That being said, Roxy has noticed a definite increase in the popularity of muay Thai in the past decade:
Most people have at least heard the name now and don’t just think it’s a tropical drink. I was happy when I could finally say, “I’m a muay Thai fighter,” and people knew what that was, instead of having to explain that it was like kickboxing, but different.
Ironically it is the growing popularity of mixed martial arts (MMA) that has both helped and hindered the sport of muay Thai. Roxy also commented about the influence of MMA:
It may have given it a bit of exposure, but we lost a lot of muay Thai fighters to the sport of MMA in pursuit of bigger purses and more fame. I don’t blame those fighters. Everyone needs to earn a living and being a muay Thai fighter in the U.S. does not pay the bills. It’s a less than minimum wage job, and you’ll probably never make back all the money spent on training, time away from work, supplements, gear, etc. that you pay over many years as an amateur just to go pro.
Roxy commented that she respects anyone who pursues a career in muay Thai, because she knows they are not doing it for financial gain. Rather, they must truly love it.
Another indicator that muay Thai is growing as a sport is there are now several promoters in the Los Angeles area, where there used to be just one when Roxy was competing. She noted that the sport still has room to grow, but the options for fighters are improving and the shows are becoming more sophisticated. “We need to see more shows like the ones that Lionfight Promotions is putting on in Vegas. Those guys really know what they are doing,” she said.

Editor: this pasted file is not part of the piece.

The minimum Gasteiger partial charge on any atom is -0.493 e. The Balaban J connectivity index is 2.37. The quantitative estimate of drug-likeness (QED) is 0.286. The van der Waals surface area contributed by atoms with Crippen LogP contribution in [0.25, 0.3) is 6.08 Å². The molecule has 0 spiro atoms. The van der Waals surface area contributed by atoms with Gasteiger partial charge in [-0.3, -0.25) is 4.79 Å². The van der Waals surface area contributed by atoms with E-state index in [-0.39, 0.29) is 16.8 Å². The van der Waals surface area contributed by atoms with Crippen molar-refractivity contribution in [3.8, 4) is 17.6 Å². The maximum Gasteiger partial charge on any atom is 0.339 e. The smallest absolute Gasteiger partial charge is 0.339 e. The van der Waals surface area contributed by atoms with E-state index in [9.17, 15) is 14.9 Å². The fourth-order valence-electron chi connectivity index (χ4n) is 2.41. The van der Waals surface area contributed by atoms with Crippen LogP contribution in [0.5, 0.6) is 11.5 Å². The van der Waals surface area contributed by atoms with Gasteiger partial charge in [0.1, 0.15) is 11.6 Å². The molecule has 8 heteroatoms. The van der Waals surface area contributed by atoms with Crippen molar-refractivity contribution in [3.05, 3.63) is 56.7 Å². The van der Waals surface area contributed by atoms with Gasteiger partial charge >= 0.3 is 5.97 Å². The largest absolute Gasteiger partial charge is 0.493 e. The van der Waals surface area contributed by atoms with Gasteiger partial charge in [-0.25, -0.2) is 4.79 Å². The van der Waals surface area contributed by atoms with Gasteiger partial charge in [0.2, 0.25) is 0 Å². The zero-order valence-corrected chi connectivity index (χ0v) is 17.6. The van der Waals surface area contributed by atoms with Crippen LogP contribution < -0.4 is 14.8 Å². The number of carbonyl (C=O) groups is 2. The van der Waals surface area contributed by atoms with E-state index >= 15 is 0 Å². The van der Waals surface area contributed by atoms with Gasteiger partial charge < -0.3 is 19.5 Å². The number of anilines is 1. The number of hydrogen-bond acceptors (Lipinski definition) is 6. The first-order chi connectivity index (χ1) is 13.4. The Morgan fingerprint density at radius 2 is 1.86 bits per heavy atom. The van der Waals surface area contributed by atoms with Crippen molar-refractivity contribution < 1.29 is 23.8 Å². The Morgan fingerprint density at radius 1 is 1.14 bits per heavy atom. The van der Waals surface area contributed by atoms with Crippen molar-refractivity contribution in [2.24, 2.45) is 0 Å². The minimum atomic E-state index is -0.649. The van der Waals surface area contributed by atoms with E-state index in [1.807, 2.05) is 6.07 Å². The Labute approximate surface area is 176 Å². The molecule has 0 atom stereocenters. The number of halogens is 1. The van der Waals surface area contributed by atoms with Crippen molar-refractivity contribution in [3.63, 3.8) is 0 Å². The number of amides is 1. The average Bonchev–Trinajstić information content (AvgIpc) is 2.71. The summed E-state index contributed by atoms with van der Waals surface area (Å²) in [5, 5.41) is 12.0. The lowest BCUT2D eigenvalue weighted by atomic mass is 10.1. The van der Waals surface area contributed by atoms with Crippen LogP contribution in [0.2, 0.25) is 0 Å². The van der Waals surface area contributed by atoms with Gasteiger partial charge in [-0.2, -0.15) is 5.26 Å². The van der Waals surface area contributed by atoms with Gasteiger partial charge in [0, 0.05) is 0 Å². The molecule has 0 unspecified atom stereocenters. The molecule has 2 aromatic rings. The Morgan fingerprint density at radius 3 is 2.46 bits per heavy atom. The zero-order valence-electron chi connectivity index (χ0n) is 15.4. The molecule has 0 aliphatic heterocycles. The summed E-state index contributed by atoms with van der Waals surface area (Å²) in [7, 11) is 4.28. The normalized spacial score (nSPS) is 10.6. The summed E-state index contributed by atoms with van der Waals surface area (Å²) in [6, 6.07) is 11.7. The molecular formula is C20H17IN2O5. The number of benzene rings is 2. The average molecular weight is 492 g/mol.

Roxy would like to see specific things happen to help muay Thai grow as a sport the way MMA has. Roxy gave her opinion on what the sport needs:
….more modern production in the US with big money behind it, but in order for that to happen the sport must be adaptable to becoming more marketable to American fans. Right now there seems to be a battle between some of the more traditional muay Thai teams, coaches, and fans who don’t want any modernization of the sport and the more progressive teams and fans who are adapting to changes that will naturally take the sport further.
Roxy’s not advocating that muay Thai be marketed just like MMA, only that it get more exposure and experience financial growth. “It will be interesting to see how it all plays out in the next few years. I’m making it my mission to give my fighters many more opportunities than I had,” Roxy said.
It sounds like Roxy has somewhat of an uphill battle for her fighters in this regard, especially as it relates to her female muay Thai fighters. “I’d like to think that there are more opportunities and opponents for women in muay Thai, but I don’t know if they are,” Roxy said. She further explained:
Many of the women who start out training in muay Thai go to MMA so they can have a lucrative career with more fights: Gina Carano and Kaitlyn Young just to name a couple. I can count the number of active pro female muay Thai fighters in the U.S.A. that only compete in muay Thai on my fingers - and that includes ALL weight classes. Maybe the level of skill has gone up a bit, but the number of opponents hasn’t much. We have a lot of catching up to do to get to where Canada and Europe are with their level of female muay Thai. Lack of fights was one of the reasons I retired. Hopefully I can help change this for my girls in the coming years.
To learn more about Roxy, read part two of our interview: